Today is National Roller Coaster Day, an unofficial holiday celebrating the extreme thrill rides that millions of Americans flock to ride each year. On this day, 1878, the first wooden roller coaster was patented.
Yes, it was exactly 137 years ago that Richard Knudsen and J. G. Taylor received a U.S. patent for the first roller coaster. On their design, the four-passenger cars had to be pulled up to the top of a tower, and then shoved down a sloped railroad track. Then a second tower opposite the first would pull the car back up for the return trip. It was a very simple roller coaster design, but many were soon to follow. Just six years later, LaMarcus A. Thompson built the first Switchback Railway at Coney Island. On this improved design, the car would follow a hilly course to the other tower and then ride operators would “switch back” the car to a second track. He went on to build many more such rides across the country. Since then, the roller coaster has adapted to the rides we have today.
Many people set today aside to take a trip to a theme park. I won’t be coastering today (I just took a trip to Cedar Point), so instead I thought it might be fun to share my “roller coaster bucket list”. If I had the chance to ride any roller coaster for the first time, these would be the ones I picked:
New for 2014, Banshee became the world’s longest inverted coaster with over 4,000 feet of track. Standing at 167 feet tall and reaching a maximum speed of 68 miles per hour, the coaster relentlessly drags riders through seven inversions. And because of the hilly terrain around the ride, the loops get bigger and bigger as the ride progresses. Banshee also features strap-style restraints to prevent head-banging. I definitely want to take a trip to Kings Island at some point and experience the coaster.
Superman: Krypton Coaster
Superman: Krypton Coaster, located at Six Flags Fiesta Texas, is the world’s tallest floorless coaster (excluding dive models). With a perfectly paced layout, the coaster sends riders through six inversions, including the world’s second tallest vertical loop. I loved Rougarou at Cedar Point, so I’ll have to try out the Krypton Coaster if I ever take a trip to Texas.
Located in Tokyo, Japan, this Intamin Mega Coaster takes great advantage of its urban surroundings. With a high speed section on the rooftop of a building and a plunge through the park’s Ferris wheel, Thunder Dolphin treats riders to a thrilling experience in the middle of a city. While there doesn’t appear to be much airtime on the coaster, it still looks like a lot of fun.
Everyone has dreamed of flying. Tatsu at Six Flags Magic Mountain challenges riders to 3,602 feet of head-first adrenaline. After a 111 foot drop, the train glides through four epic inversions including a gigantic pretzel loop.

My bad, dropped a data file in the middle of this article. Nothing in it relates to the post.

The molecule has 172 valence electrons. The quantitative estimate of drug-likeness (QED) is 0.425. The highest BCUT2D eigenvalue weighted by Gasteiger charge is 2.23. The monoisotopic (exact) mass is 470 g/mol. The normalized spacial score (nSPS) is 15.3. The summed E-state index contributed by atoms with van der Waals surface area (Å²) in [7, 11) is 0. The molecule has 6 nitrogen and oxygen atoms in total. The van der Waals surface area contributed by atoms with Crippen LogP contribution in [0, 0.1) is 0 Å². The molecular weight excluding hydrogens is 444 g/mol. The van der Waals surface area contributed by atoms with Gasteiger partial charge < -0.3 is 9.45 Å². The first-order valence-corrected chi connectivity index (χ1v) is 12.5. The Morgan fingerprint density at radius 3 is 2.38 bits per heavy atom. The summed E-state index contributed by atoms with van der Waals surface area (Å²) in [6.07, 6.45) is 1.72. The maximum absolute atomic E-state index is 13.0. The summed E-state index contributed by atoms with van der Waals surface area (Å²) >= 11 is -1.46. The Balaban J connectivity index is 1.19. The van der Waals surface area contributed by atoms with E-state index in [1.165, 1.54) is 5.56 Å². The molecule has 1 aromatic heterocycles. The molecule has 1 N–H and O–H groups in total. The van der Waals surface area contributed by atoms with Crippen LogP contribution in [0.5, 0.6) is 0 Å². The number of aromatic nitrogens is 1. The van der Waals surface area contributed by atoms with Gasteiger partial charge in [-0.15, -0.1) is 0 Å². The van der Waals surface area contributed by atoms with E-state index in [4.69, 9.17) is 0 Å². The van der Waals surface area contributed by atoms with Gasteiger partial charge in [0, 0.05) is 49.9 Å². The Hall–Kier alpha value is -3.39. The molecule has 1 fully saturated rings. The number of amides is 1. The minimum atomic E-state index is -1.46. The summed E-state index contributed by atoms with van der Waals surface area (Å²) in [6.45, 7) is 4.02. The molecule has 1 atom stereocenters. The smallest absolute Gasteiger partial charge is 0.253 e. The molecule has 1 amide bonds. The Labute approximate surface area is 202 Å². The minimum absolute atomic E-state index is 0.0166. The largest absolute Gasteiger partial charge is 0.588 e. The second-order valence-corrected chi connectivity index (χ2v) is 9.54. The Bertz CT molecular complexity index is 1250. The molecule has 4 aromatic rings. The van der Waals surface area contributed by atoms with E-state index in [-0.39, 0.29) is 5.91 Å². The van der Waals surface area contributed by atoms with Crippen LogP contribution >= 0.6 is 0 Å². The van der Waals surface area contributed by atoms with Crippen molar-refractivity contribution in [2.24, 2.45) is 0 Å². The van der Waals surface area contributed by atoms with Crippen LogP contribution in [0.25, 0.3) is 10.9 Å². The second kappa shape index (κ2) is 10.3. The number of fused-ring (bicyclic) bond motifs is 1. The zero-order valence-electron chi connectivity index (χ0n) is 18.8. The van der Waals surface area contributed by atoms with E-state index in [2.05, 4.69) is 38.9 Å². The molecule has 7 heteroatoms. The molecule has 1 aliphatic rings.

Standing at 305 feet tall, Kings Dominion’s Intimidator 305 is a super intense Intamin Giga Coaster. With high speed turns instead of the giant hills found on similar coasters, the coaster presses riders into their seats with a force five times stronger than gravity. Themed as a tribute to Dale Earnhardt, the ride’s layout was designed to create similar feelings to those experienced in a race car.
Considered by enthusiasts to be one of the best steel roller coasters in the world, Bizarro is an Intamin Mega Coaster packed with airtime and over-banked turns. The ride starts with a 221 foot drop into a tunnel at 77 miles per hour, and the rest is pure thrill. Bizarro is often compared to Millennium Force at Cedar Point, my favorite roller coaster, so I really wish that I lived closer to Six Flags New England.
El Toro is a super-fast, super-smooth wooden coaster manufactured by Intamin. It was the first “woodie” to have prefabricated track rather than constructed on-site, making for a much smoother ride than traditional woodies. El Toro features an almost vertical drop and numerous ejector airtime hills throughout its layout, making it many enthusiasts’ favorite wooden roller coaster.
I am a big fan of B&M Hyper Coasters. They are fast, smooth, and packed with airtime. From what I’ve heard, Diamondback is no exception. Standing at 230 feet tall, the coaster’s layout is hill after hill after hill of ejector airtime. Until the end, that is – Diamondback features a splashdown finale, which in my opinion is a cool add to the coaster. Now I have two coasters on my bucket list from Kings Island. I really do need to take a trip there sometime…
Meet Formula Rossa, the world’s fastest roller coaster. Launching from 0-149 miles per hour in just 4.8 seconds, the ride is so fast that riders are required to wear goggles to protect their eyes. But there’s more to the coaster than just the launch – the train zips around a 6,790 foot course complete with wide turns and bunny hops. I’ve ridden Top Thrill Dragster and loved the intense acceleration, but wished that the ride was longer. If I ever make it to Ferrari World Abu Dhabi, I’ll really have to see how Formula Rossa measures up.
New Texas Giant
Rocky Mountain Construction created an entire new category of roller coasters with their conversion of the old Texas Giant wooden coaster at Six Flags Over Texas. During an 18-month refurbishment process, RMC stripped off the old wooden track and replaced it with steel I-Box track that could do feats previously unattainable on wood coasters. The lift hill of the coaster was heightened and the drop made steeper. Several over-banked turns were added and the layout was improved overall. The finished product was magnificent.
Today enthusiasts recognize this groundbreaking coaster as flawless and I think it deserves to be #1 on my bucket list. Watch an on-ride video of New Texas Giant below:
Do you have a roller coaster bucket list? Feel free to share it in the comments section below. Have a great Roller Coaster Day 2015!
Read next: Top New Roller Coasters for 2016